Not having kids is a good way to save a bunch of money. Not that I would know. Besides, I wouldn’t trade my kids for a bigger bank account — on most days.
Being childless can also be really good for the arts. Ask Virginia and Ed Fultz, of Albuquerque. Fifteen years ago, the married art lovers decided to leave their entire estate to their local museum. That is everything — their house, car, investment portfolio, and their considerable art collection — altogether worth a few million, give or take.
“If we’d had children, they would have been our priority,” Virginia told me last week, when I called her and Ed to talk about their gift. “But that didn’t happen, so we went in a different direction.”
They put their money where their hearts are.
Ed and Virginia met as teenagers while attending West Texas State College. They married during their junior year, 55 years ago. After college, they taught high school in El Paso for 10 years, and made the most of their summers off by traveling.
“We didn’t grow up in homes with art,” Virginia said. “What we knew of art, we’d learned from books.” However, during the summer of 1968, that changed. Over three months they visited every country in Western Europe. “We did the Europe-on-$5-a-day plan because it fit our teacher budget.” They hit every major museum.
“That first trip to Europe was so eye opening,” Ed said.
“It was like this grand feast,” Virginia added.
Indeed, on their first visit to the Louvre, in Paris, she recalled, “We could barely afford lunch there. Then the waiter brought this lovely hors d’oeuvres tray and two glasses of wine that we couldn’t afford. We saw this nicely dressed gentleman sitting nearby and knew it was from him.”
Art patrons are a generous bunch. Virginia and Ed are paying those moments forward.
Ed left teaching and took a management job with a trucking company, and in 1981 was transferred to Albuquerque, a city he and his wife loved for its art and culture. Because no teaching positions were available, Virginia began selling real estate.
They continued to travel and buy art. Today their large (and growing) collection includes pieces from other countries, and many from their native Southwest.
“We don’t buy what someone else likes,” Ed said. “We buy what we love. It doesn’t have to have value, nor do we need to think it will become valuable,” although some of their pieces are by artists who have become known.
As for whether any of it will wind up in the museum, the Fultzes have no expectations. Though the Albuquerque Museum has first dibs, “if they say they don’t want anything, we will not be offended,” said Virginia. “We’ve gotten our enjoyment.”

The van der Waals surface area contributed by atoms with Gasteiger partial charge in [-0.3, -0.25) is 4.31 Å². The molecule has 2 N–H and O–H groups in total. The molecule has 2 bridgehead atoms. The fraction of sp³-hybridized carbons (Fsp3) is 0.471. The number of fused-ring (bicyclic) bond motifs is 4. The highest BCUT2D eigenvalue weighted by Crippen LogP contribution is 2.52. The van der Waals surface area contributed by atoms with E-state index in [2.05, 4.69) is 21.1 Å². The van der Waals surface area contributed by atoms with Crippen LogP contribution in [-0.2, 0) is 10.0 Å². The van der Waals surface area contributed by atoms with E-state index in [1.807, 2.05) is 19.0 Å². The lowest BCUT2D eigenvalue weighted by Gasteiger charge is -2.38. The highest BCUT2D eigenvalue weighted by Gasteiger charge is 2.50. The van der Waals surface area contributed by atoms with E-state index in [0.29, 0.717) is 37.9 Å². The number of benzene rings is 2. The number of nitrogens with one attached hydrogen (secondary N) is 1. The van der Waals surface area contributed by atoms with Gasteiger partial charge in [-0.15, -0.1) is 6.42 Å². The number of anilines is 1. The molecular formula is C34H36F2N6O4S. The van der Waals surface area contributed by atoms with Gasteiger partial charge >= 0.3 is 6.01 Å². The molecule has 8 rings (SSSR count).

Meanwhile, they continue to appreciate their local museum’s collection. “We often go and spend a couple hours there, have lunch and a glass of wine at the café and talk about art,” Virginia said. “Every time I go, it thrills me to know they will benefit from us someday. They’ve given us so much more than we’ll ever give them.”
To prepare their art collection for the ultimate handoff, when items will either go to a museum or be sold for cash, the Fultzes have an art file. Each piece has a folder with information about the artist and the artwork, and the story behind how they got it.
“The problem is we have to quit collecting,” Virginia said.
“That’s not going to happen,” Ed said.
“We are so behind on our files.”
“If you saw our walls, you would laugh.”
“Truly, we are not allowed to go to an art show for a year.”
“We’re going to one next week.”
Deciding to leave your estate to a cause you love is step one. The next challenge, the Fultzes found, becomes how. Here’s what they learned:
Name the right entity. In 2005, the Fultzes named the Albuquerque Museum as their beneficiary, but last year, they met Emily Blaugrund Fox, executive director for the museum foundation, and learned they should name the Albuquerque Museum Foundation as beneficiary. The city owns the museum so controls donations to it. “We didn’t want some city mayor to use the money for another project,” said Ed, who updated his will accordingly. The foundation is set up solely to support the museum.
Don’t do it alone. Work with an attorney to make sure your will conveys what you intend, and is valid under your state’s law. An attorney can also make sure your will spells out exactly what you want to leave and to whom, lists all assets, and names the executor.
Be specific. Make clear how you want your gift to be used. The Fultzes earmarked their donation for art acquisitions. “Others may designate funds to support exhibitions, capital improvement or education,” Fox said, “but don’t restrict the gift too much.”
Find a trustworthy representative. Naming your executor, or personal representative as they’re called in some states, is a pivotal choice. “We did not want a relative to do this,” said Ed. “We did not want to inconvenience our nieces and nephews or cause any infighting.” Initially, they’d asked a younger friend to handle their estate. After that relationship changed, they asked Fox if she would do the honors, so all the money could go to the museum. That posed a conflict, so Fox declined. “We need the separation in case the family has questions later. We can’t open the museum to liability,” she said. Finally, the Fultzes hired a trust company. For a percentage of the estate, the company will handle the sale of the art and other assets, and disburse the proceeds.
Tell the recipient. Do let whomever you’re leaving an asset to know you’ve named them in your will, said Fox. Be sure they want it. “We may not want grandma’s hanky collection, cherished as it is.”
Syndicated columnist Marni Jameson is the author of five home and lifestyle books, including Downsizing the Family Home – What to Save, What to Let Go and the just-released Downsizing the Blended Home – When Two Households Become One (Sterling Publishing, Dec. 2019). You may reach her at www.marnijameson.com.